With 1676 modules and 10 W power each, giving almost 17 kW peak power with 700 mm antenna diameter (assumed to be perfectly circular), I've calculated that the conservative maximum detection range estimate would be about 360 km or almost 200 nmi against 3 m^2 target. With 16W modules this increase to slightly over 400 km. If the antenna area is larger, then it would give somewhat better range. 800 mm diameter would give about 450 km range with 16W modules. If we calculate the upper boundary of detection with 1676 16W modules and 800 mm diameter antenna with current tech LNA (low noise amplifier) used in receiving path, we get maximum detection range of about 550 km. So we get detection range of 360-550 km for 3 m^2 RCS target depending on antenna diameter and T/R module power and losses. Against 0.1 m^2 target detection range would be between 160 and 240 km. Against 0.001 target it would be between 50 and 75 km.

All these are of course using only single very high power radar beam to search for long range targets within a limited search area or areas without any restrictions. Using multiple beams or using very wide search area or using LPI waveforms is likely to shorten the detection range. But it could still theoretically search for the whole radar field of regard to 250-400 km range depending on exact performance figures and scan time.

All in all this shows very much that the APG-81 is likely going to be extremely powerful and versatile radar set. In air to air combat, it's very likely it's going to see other fighters well before they can see it. It can detect latest 4th generation fighters with reduced signatures (like EF Typhoon, Dassault Rafale or SH) at significant ranges (about 200 km away) even when they are almost clean. Those 4+ generation fighters would be able to detect F-35 at significantly shorter ranges, 50 km or less even with very good AESA radars. That alone gives F-35 (and F-22) a huge advantage in aerial combat.
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sprstdlyscottsmn

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Unread post26 Feb 2014, 06:17

hot dang! Those ARE some good numbers! So at a minimum it is nearly as strong as the Irbis E, and possibly much much stronger.
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Unread post26 Feb 2014, 08:16

sprstdlyscottsmn wrote:hot dang! Those ARE some good numbers! So at a minimum it is nearly as strong as the Irbis E, and possibly much much stronger.


Yes that is right. Actually it's likely being much better than Irbis-E as Irbis-E gets the very long detection range by limiting the search area to 100 square degrees (like 20x5 degree area). This gives it the ability to spend a lot of time searching for targets in that very limited area. Normally PESA and MSA fighter radars have the search area (for tracking) of about 300-500 square degrees. For example in earlier and less powerful Bars radar the search area is 300 square degrees and it can then detect 5 m^2 target 140 km away. Most likely Irbis-E normally scans similar area but with much lower detection range (around 200-250 km). AESA fighter radars can easily change all this and have search areas of several thousand square degrees while still being able to track large number of targets. This means advanced AESA fighter radars will have vastly superior range and search area giving much improved idea what's going on in the sky. Problem for AESA radars seem to be that they require a lot of software to make them work well and also a lot of computing power to handle the massive amount of information they provide (and run their software).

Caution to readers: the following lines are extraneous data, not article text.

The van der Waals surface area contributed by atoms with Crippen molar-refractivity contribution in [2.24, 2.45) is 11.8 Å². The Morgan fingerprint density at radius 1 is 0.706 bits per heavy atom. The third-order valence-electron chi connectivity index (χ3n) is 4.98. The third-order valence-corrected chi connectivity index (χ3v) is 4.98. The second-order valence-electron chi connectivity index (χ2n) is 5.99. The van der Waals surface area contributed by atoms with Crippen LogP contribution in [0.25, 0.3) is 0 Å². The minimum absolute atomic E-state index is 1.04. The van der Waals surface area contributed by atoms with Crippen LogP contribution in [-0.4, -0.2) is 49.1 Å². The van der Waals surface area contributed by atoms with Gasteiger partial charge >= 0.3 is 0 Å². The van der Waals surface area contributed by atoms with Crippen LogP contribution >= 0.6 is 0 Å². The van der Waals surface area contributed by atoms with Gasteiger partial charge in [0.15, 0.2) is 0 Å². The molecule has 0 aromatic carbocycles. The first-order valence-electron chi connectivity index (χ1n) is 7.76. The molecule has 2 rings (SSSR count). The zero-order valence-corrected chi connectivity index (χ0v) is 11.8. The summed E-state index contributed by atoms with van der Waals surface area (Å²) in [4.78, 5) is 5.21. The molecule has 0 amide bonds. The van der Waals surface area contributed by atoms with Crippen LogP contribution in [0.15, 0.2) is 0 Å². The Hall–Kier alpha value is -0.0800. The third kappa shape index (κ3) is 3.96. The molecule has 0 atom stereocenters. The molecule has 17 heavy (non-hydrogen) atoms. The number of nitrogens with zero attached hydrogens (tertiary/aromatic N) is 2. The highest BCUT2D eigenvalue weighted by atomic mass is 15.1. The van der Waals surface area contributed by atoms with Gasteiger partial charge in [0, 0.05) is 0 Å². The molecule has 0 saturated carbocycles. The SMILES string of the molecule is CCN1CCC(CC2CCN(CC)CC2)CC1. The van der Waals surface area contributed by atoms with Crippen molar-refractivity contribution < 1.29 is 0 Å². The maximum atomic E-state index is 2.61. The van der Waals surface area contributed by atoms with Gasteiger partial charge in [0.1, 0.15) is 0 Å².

Similarly I'd expect the AESA for PAK-FA offer much improved capabilities to Irbis-E radar, even though it will most likely have lower T/R module count and lower power than APG-81. For example if Russians use the same modules they use for Zhuk-AE (not likely), then the PAK-FA radar should be able to detect 3 m^2 target at somewhat longer ranges than current Irbis-E (using similar search areas), even though it would be significantly lower powered system. This is because AESA radars have much lower transmission and receive losses than MSA or PESA radars. Theoretically AESA radar can be 5-6 times less powerful with the same antenna area to have equal range performance to MSA or PESA radar. Or it can have about 50-60 percent longer range with equal power and antenna size. This is one reason why AESA radars are coming so strongly at the moment.
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sprstdlyscottsmn

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Unread post26 Feb 2014, 16:42

hornetfinn, just to get this all straight in my head, you work with AESA radars professionally correct?
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Unread post27 Feb 2014, 08:24

sprstdlyscottsmn wrote:hornetfinn, just to get this all straight in my head, you work with AESA radars professionally correct?


I used to work with radars (different surveillance radars and fire control radars) and especially been involved in developing radar simulators. Those radars were mostly mechanically scanned ones, but I have some professional experience with PESA and AESA surveillance radars also. I have no experience with fighter aircraft AESA (or PESA) radars and there probably is a lot of things and issues in them that I don't know. Still the radar theory is pretty much the same and I'm quite sure the figures are in the right ballpark. For example all the published figures for AESA radars comply well with radar theory.

The greatest differences in AESA radars come from T/R module count, their power ratings (peak and average power) and all the transmit/receive/signal processing losses. These can affect the real world numbers quite a bit and we do not know the real values for APG-81 or most other fighter radars.
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Unread post27 Feb 2014, 22:08

Thanks for the info.